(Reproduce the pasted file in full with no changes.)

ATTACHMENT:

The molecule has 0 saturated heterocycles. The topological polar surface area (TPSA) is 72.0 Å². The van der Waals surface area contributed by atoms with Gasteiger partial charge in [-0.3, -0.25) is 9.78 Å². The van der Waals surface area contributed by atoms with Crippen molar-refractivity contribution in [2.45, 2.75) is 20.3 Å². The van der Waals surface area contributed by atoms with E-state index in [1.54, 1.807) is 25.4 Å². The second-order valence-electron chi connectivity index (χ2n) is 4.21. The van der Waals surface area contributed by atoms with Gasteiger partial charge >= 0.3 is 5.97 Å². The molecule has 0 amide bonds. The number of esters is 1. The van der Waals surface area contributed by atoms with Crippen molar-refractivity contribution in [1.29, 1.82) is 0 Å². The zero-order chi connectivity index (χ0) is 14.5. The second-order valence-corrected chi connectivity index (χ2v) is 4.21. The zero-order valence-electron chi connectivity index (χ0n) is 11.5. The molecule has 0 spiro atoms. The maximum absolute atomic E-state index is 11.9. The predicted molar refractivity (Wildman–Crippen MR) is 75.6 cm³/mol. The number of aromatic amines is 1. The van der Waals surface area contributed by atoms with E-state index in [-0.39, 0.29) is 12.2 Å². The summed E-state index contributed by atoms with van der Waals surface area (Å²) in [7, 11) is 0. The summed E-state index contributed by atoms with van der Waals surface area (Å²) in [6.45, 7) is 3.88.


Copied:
The molecule has 0 saturated heterocycles. The topological polar surface area (TPSA) is 72.0 Å². The van der Waals surface area contributed by atoms with Gasteiger partial charge in [-0.3, -0.25) is 9.78 Å². The van der Waals surface area contributed by atoms with Crippen molar-refractivity contribution in [2.45, 2.75) is 20.3 Å². The van der Waals surface area contributed by atoms with E-state index in [1.54, 1.807) is 25.4 Å². The second-order valence-electron chi connectivity index (χ2n) is 4.21. The van der Waals surface area contributed by atoms with Gasteiger partial charge >= 0.3 is 5.97 Å². The molecule has 0 amide bonds. The number of esters is 1. The van der Waals surface area contributed by atoms with Crippen molar-refractivity contribution in [1.29, 1.82) is 0 Å². The zero-order chi connectivity index (χ0) is 14.5. The second-order valence-corrected chi connectivity index (χ2v) is 4.21. The zero-order valence-electron chi connectivity index (χ0n) is 11.5. The molecule has 0 spiro atoms. The maximum absolute atomic E-state index is 11.9. The predicted molar refractivity (Wildman–Crippen MR) is 75.6 cm³/mol. The number of aromatic amines is 1. The van der Waals surface area contributed by atoms with E-state index in [-0.39, 0.29) is 12.2 Å². The summed E-state index contributed by atoms with van der Waals surface area (Å²) in [7, 11) is 0. The summed E-state index contributed by atoms with van der Waals surface area (Å²) in [6.45, 7) is 3.88.